Sure, the developers have tried to imbue these agents with the same charm you might find within the roster of a game like Overwatch. However, the game never quite gets all the way there. There are a few fun details but the stories that I’d create around Chimera Squad’s roster ended up being much more compelling than anything Firaxis left on the narrative table.
There’s plenty of banter and each member of the team brings some fun gameplay-altering abilities to the table. Nevertheless, it feels like the missing piece here is some kind of Bioware-style loyalty mission or Fire Emblem-style dialogue trees. You really never really get to know these characters beyond their surface-level introductions and core abilities.
Godmother might be written to be a stoic badass but nothing in Chimera Squad’s dialogue never conveyed that so well as my decision to kit her out with equipment and abilities that made her ‘Untouchable’ after every kill did.
A shotgun-slinging paragon of murder, my Godmother would tear through enemy after enemy with comical impunity and deadly precision. Your Godmother might not fit the same mold but that's classic XCOM.
In contrast, the abolishment of permadeath and the introduction of the scars mechanic here ends up being more of a misfire. When a unit is downed in combat, you’ll have to stabilize their injuries or risk that unit attaining a semi-permanent negative modifier to their stats in the form of a scar. Scarred agents can be treated by spending a couple of days recovering.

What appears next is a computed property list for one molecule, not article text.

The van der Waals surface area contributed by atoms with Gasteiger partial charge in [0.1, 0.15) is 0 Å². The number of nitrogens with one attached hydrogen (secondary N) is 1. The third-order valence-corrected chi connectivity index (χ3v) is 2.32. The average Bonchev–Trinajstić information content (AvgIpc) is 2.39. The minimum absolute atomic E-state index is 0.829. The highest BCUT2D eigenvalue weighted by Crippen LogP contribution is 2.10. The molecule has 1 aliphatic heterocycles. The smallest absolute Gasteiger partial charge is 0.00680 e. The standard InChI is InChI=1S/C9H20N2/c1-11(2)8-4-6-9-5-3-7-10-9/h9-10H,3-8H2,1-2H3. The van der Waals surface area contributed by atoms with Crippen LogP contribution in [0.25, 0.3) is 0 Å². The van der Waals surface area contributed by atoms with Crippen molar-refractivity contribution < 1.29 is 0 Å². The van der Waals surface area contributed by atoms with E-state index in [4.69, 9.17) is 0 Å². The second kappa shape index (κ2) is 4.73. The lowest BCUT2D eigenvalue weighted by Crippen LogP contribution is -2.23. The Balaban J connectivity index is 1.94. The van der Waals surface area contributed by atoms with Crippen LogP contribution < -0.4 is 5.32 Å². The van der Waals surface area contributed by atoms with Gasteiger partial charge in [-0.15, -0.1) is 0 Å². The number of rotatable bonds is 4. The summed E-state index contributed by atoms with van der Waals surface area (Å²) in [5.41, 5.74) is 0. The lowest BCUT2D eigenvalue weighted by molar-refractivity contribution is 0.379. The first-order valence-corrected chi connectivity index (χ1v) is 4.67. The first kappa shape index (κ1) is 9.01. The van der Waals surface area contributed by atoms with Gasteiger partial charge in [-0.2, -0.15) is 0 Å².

If an agent goes down during a mission, you’re also able to deploy an Android in their place once you reach the next breach point.
Essentially, it's an alternative to resetting a mission outright just because you lost a single unit.
Your Android’s core stats and equipment can be upgraded between missions but they lack in the special abilities department. This is a novel addition but it ultimately comes across as a little underdeveloped. My characters rarely went down and, minus the possibility of losing them, I rarely hesitated to throw lower level recruits into the fray rather than rely an under-equipped and uninspiring Android. Hopefully, post-launch modders address this particular aspect of Chimera Squad sooner rather than later.
Between missions, Chimera Squad features a bevy of base management mechanics akin-to-but-less-involved-or-punishing to the base building mechanics of previous XCOM installments.
Your endgame here is to manage and mitigate unrest in City 31 while you investigate each of the city’s major criminal organisations. To that end, you’ll have to divide your focus across each of the game’s nine districts in order to manage unrest. You’re also able to buy more additional equipment for your units, research new tech and train units to permanently increase their stats.
Some missions reward you with new items and resources. Others reward you by reducing unrest across the city or granting progress in your investigations. Most are a bit of a mix of the two - which results in everything feeling a bit samey (and a little too easy) after a dozen or so hours.
Rather than Just One More Turn, Chimera Squad feels bite sized and approachable in a way that previous XCOM games haven’t necessarily been. All up, my initial run through the game took around 24 hours of playtime. Still, I was delighted in the early stages of my run through Chimera Squad to find a decent amount of variety in the length of missions. The game’s longer boss missions can end up taking 30-40 minutes but most veer closer to 5-10 minutes.
The Bottom Line
Chimera Squad ends up being a fun twist on an iconic tactics formula but it doesn’t quite go far enough to merit being called a classic in its own right. As an experiment to deviate from the series’ template, it’s a roaring success. It still feels like XCOM and it’s still a blast to play for five minutes or five hours.
While modders will likely spruce up the spots where Firaxis have fallen short, Chimera Squad isn’t just more XCOM - it’s exceptional in its own right.
XCOM: Chimera Squad is available on PC now.